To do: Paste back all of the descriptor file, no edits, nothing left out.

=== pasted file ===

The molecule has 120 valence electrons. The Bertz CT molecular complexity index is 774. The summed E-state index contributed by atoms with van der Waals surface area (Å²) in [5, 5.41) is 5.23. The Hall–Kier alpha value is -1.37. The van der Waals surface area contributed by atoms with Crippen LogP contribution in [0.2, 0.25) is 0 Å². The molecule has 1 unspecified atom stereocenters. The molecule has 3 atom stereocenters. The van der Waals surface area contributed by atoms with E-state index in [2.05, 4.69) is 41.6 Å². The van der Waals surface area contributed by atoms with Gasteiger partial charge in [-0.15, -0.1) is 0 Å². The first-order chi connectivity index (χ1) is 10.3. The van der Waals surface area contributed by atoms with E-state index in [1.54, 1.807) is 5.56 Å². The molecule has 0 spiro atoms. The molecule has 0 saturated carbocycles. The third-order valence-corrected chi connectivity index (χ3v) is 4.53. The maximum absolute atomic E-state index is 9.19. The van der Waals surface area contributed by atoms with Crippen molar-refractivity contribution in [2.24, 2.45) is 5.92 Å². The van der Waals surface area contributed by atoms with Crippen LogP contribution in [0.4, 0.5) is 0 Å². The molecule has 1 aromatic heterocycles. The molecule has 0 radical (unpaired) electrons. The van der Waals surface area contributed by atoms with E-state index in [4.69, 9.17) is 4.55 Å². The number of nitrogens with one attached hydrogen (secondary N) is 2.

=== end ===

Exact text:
The molecule has 120 valence electrons. The Bertz CT molecular complexity index is 774. The summed E-state index contributed by atoms with van der Waals surface area (Å²) in [5, 5.41) is 5.23. The Hall–Kier alpha value is -1.37. The van der Waals surface area contributed by atoms with Crippen LogP contribution in [0.2, 0.25) is 0 Å². The molecule has 1 unspecified atom stereocenters. The molecule has 3 atom stereocenters. The van der Waals surface area contributed by atoms with E-state index in [2.05, 4.69) is 41.6 Å². The van der Waals surface area contributed by atoms with Gasteiger partial charge in [-0.15, -0.1) is 0 Å². The first-order chi connectivity index (χ1) is 10.3. The van der Waals surface area contributed by atoms with E-state index in [1.54, 1.807) is 5.56 Å². The molecule has 0 spiro atoms. The molecule has 0 saturated carbocycles. The third-order valence-corrected chi connectivity index (χ3v) is 4.53. The maximum absolute atomic E-state index is 9.19. The van der Waals surface area contributed by atoms with Crippen molar-refractivity contribution in [2.24, 2.45) is 5.92 Å². The van der Waals surface area contributed by atoms with Crippen LogP contribution in [0.4, 0.5) is 0 Å². The molecule has 1 aromatic heterocycles. The molecule has 0 radical (unpaired) electrons. The van der Waals surface area contributed by atoms with E-state index in [4.69, 9.17) is 4.55 Å². The number of nitrogens with one attached hydrogen (secondary N) is 2.